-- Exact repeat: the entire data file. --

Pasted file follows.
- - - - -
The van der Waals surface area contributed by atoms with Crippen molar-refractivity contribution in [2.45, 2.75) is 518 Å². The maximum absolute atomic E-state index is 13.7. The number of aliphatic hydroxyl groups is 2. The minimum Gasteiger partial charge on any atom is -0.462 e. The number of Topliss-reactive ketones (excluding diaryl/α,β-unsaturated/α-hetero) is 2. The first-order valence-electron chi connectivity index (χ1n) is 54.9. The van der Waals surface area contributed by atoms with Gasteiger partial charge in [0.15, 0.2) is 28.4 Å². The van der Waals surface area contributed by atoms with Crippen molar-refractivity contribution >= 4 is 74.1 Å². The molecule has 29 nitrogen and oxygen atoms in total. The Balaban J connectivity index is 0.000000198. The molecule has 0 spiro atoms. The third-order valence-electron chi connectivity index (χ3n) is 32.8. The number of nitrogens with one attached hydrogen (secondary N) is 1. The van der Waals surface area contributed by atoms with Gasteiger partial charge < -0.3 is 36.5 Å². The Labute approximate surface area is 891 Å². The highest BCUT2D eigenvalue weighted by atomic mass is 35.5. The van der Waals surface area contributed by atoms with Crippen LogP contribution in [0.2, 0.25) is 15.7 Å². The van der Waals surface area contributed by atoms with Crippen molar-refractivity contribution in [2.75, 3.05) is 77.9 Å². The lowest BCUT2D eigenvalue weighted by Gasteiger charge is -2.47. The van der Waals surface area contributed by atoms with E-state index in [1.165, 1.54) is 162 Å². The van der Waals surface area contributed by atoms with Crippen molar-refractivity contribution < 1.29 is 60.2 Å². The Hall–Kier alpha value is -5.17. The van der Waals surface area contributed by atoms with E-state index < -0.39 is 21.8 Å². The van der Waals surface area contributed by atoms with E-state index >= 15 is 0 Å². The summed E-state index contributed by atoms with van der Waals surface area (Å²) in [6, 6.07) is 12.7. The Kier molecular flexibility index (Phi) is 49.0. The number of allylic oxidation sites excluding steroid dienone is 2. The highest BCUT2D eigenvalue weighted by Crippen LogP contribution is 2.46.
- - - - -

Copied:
The van der Waals surface area contributed by atoms with Crippen molar-refractivity contribution in [2.45, 2.75) is 518 Å². The maximum absolute atomic E-state index is 13.7. The number of aliphatic hydroxyl groups is 2. The minimum Gasteiger partial charge on any atom is -0.462 e. The number of Topliss-reactive ketones (excluding diaryl/α,β-unsaturated/α-hetero) is 2. The first-order valence-electron chi connectivity index (χ1n) is 54.9. The van der Waals surface area contributed by atoms with Gasteiger partial charge in [0.15, 0.2) is 28.4 Å². The van der Waals surface area contributed by atoms with Crippen molar-refractivity contribution >= 4 is 74.1 Å². The molecule has 29 nitrogen and oxygen atoms in total. The Balaban J connectivity index is 0.000000198. The molecule has 0 spiro atoms. The third-order valence-electron chi connectivity index (χ3n) is 32.8. The number of nitrogens with one attached hydrogen (secondary N) is 1. The van der Waals surface area contributed by atoms with Gasteiger partial charge < -0.3 is 36.5 Å². The Labute approximate surface area is 891 Å². The highest BCUT2D eigenvalue weighted by atomic mass is 35.5. The van der Waals surface area contributed by atoms with Crippen LogP contribution in [0.2, 0.25) is 15.7 Å². The van der Waals surface area contributed by atoms with Crippen molar-refractivity contribution in [2.75, 3.05) is 77.9 Å². The lowest BCUT2D eigenvalue weighted by Gasteiger charge is -2.47. The van der Waals surface area contributed by atoms with E-state index in [1.165, 1.54) is 162 Å². The van der Waals surface area contributed by atoms with Crippen molar-refractivity contribution < 1.29 is 60.2 Å². The Hall–Kier alpha value is -5.17. The van der Waals surface area contributed by atoms with E-state index < -0.39 is 21.8 Å². The van der Waals surface area contributed by atoms with E-state index >= 15 is 0 Å². The summed E-state index contributed by atoms with van der Waals surface area (Å²) in [6, 6.07) is 12.7. The Kier molecular flexibility index (Phi) is 49.0. The number of allylic oxidation sites excluding steroid dienone is 2. The highest BCUT2D eigenvalue weighted by Crippen LogP contribution is 2.46.